15 If I had said, “I will speak thus,” Behold, I should have betrayed the generation of Thy children. 16 When I pondered to understand this, It was troublesome in my sight 17 Until I came into the sanctuary of God; {Then} I perceived their end. 18 Surely Thou dost set them in slippery places; Thou dost cast them down to destruction. 19 How they are destroyed in a moment! They are utterly swept away by sudden terrors! 20 Like a dream when one awakes, O Lord, when aroused, Thou wilt despise their form. 21 When my heart was embittered, And I was pierced within, 22 Then I was senseless and ignorant; I was {like} a beast before Thee. 23 Nevertheless I am continually with Thee; Thou hast taken hold of my right hand. 24 With Thy counsel Thou wilt guide me, And afterward receive me to glory. 25 Whom have I in heaven {but Thee}? And besides Thee, I desire nothing on earth. 26 My flesh and my heart may fail, But God is the strength of my heart and my portion forever. 27 For, behold, those who are far from Thee will perish; Thou hast destroyed all those who are unfaithful to Thee. 28 But as for me, the nearness of God is my good; I have made the Lord God my refuge, That I may tell of all Thy works (Psalm 73:1-28).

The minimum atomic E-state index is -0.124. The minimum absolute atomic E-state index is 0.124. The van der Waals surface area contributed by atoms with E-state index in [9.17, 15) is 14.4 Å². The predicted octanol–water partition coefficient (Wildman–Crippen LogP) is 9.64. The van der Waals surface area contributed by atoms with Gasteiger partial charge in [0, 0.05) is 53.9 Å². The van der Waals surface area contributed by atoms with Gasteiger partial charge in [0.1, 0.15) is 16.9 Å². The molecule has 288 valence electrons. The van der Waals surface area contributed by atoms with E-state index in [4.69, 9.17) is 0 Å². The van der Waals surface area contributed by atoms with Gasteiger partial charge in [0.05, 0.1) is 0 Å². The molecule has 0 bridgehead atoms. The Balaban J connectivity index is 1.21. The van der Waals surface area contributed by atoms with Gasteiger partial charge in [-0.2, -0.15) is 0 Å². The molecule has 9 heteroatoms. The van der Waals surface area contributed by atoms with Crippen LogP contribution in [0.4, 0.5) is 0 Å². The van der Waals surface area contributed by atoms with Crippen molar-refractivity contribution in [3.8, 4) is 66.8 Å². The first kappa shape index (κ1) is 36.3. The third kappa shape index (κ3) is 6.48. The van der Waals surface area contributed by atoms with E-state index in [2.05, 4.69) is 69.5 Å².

Here Asaph, the psalmist, expresses his faith, a faith in God as the Good God, to those who trust in Him. His problem was that while he trusted in God as the One who was “good” to Israel, his experience was that the righteous suffered, while it was the wicked who prospered. He had contemplated giving it up, he confessed, for his piety seemed to be of little profit.

This was until he came to see his life through a different perspective–a heavenly, eternal one (verses 16ff.). He then realized that the prosperity of the wicked was exceedingly short-lived. Their eternal fate was destruction. The righteous, on the other hand, have all of eternity to enjoy the blessings of God’s presence and power.

Prayer of God's Protection!

Prayer of God’s Protection!